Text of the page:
My 13-year-old daughter tells me that I am an aging technology neophyte. Yet, I was able to go online to purchase my first smart phone and upgrade our family calling plan without talking to a human being. Like many baby boomers, I’m resigned to life with a cell phone. I use the web but only to map out travel routes, do basic vacation research and find the lowest prices for merchandise.
I may be a technology novice, but I am quite a savvy shopper. When I realized I needed a smart phone, I diligently identified my requirements and went online to see what I could find. A Google search overwhelmed me with too many results, so I narrowed my search to phones offered from the service providers located within 10 miles of my house.
One site stood out in my search. And that site should serve as a model for other businesses.
Here’s what happened. The site asked me to enter some basic information up front—my phone requirements, the number of people on my calling plan, the types of calls I was expected to make. I immediately received back a clear listing of phones suitable for my needs and budget, with embedded consumer ratings and links to peer reviews. The site also recommended the best plan for me, with an analysis of why it was the best plan.
I read through all the material available, went through live chat to ask a couple of questions—which were immediately answered—and quickly came to a decision as to what phone would be best for me.
I purchased the phone and the calling plan via the web site, and when I turned on the phone for the first time, I was greeted with a personalized welcome message.
Every time I logged into the service provider’s site, I was greeted by name and was presented with a consolidated view of my family’s billing plan, my payments and any open support tickets. The site remembered my last searches, and any service that the site recommended always seemed pertinent to my situation.
Beyond the expected
The site went beyond simple service. For example, I had signed up for automatic payments, which meant that the site notified me by email every time a payment was debited from my account. I was also notified each time my daughter was within 10 minutes of exceeding her monthly plan, which helped me monitor her phone usage—and confiscate her phone when she chatted for too long instead of doing her homework.
After several months, I received an email that included a recommendation for a cheaper rate plan for me based on my consolidated usage history. And after a year, when the rate for email notification was raised, I didn’t even consider discontinuing this service, as email notification had made my life easier.
Companies with a web presence really need to pay attention to this customer experience. Today, industries such as telecommunications are becoming commoditized. Customers have little brand loyalty and shop by price, typically on the web. But customers are also searching for a good customer service experience—just as I was—and oftentimes will pay a premium to be assured such service. Good service builds trust—and loyalty. And only when you have a receptive customer base can you be successful at marketing and selling to them.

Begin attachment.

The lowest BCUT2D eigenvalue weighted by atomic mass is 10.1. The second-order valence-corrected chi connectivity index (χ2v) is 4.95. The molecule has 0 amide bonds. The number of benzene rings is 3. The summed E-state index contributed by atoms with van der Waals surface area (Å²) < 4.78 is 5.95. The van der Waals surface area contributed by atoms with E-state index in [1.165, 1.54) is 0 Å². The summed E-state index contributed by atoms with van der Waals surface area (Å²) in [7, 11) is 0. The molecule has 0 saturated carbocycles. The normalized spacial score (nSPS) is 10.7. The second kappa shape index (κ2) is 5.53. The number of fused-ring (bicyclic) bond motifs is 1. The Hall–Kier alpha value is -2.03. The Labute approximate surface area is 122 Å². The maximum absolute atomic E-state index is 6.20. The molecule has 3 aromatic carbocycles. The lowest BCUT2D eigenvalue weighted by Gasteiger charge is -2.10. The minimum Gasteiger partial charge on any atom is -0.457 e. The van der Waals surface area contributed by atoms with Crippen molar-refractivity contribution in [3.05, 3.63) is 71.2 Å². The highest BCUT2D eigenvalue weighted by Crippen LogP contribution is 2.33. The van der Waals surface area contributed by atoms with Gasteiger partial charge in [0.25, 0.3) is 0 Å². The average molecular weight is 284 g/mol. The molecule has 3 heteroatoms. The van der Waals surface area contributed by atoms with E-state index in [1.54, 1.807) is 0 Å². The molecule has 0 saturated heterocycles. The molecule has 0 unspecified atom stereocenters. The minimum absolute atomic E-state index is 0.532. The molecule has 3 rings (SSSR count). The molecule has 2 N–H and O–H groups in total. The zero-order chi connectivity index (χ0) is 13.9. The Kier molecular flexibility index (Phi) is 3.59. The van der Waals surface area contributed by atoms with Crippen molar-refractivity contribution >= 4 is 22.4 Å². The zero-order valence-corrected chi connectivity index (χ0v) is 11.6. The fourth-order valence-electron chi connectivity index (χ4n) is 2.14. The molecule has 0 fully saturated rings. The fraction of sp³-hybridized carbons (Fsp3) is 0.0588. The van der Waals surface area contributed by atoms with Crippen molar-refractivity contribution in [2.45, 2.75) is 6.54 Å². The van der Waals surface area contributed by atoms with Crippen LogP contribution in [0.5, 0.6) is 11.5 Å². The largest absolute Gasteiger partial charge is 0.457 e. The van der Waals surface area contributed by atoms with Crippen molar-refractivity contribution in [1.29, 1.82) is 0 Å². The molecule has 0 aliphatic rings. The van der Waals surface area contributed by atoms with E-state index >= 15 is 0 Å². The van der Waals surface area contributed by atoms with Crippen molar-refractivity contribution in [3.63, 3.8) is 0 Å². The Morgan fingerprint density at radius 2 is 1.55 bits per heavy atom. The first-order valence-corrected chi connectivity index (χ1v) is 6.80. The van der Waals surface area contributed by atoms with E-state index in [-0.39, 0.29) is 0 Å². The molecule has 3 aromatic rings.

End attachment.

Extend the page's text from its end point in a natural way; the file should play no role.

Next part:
The optimal customer service experience should start up front, before a user even becomes a customer. The web site should be visually pleasing and easily navigable, with a consistent user interface propagated throughout the site. Breadcrumbs and recently viewed pages should be displayed to help orient the user within a site.
The site should offer a variety of self-service methods to find on-topic results, methods that appeal to different categories of users. Novice users are often most comfortable with a guided search approach, while more experienced users may prefer navigating a browsable folder structure. Clarifying questions should be used to narrow relevant search results and guide the user to the most relevant topic. And spelling suggestions for mistyped words should always be available.
If users are not able to find the information that they are looking for, they should be able to escalate from a self-service session to an agent via email, chat or phone and not have to repeat information.
Sophisticated sites also run under-the-covers searches on the questions that are being escalated, so they can present relevant solutions, thereby passively “de-escalating” a request before it reaches a call center agent.
Once the user becomes a customer, any visit to the web site should be personalized and targeted exactly for that customer demographic. The site should have memory of customers’ actions—their orders, their past and pending service requests, transcripts of their chat and email interactions with agents and a history of any self-service interaction that was escalated to an agent. Responses to customer queries should be tailored to the persona of the customer. Techniques like these help assure customers that they matter; that their interactions are understood; and that their history with the company is important.
Companies need to go a step further and offer services as a value-add to basic customer care. Examples are personalized offers based on past purchase history and demographics and service alerts tailored to the specific product that was purchased.
At the heart of each of these customer service solutions is a knowledge base integrated with a case management system that can manage multi-channel customer requests. This integration ensures that a customer’s consolidated interactions are visible via a self-service web session—or by a call center agent when a problem escalates. Analytics coupled with the customer service solution allow you to analyze your customer base and target specific, relationship-building offers and product information to them.
Customer service software like this allows my service provider to differentiate itself from its competitors—and keep customers like me not only loyal but also passionate supporters of the service.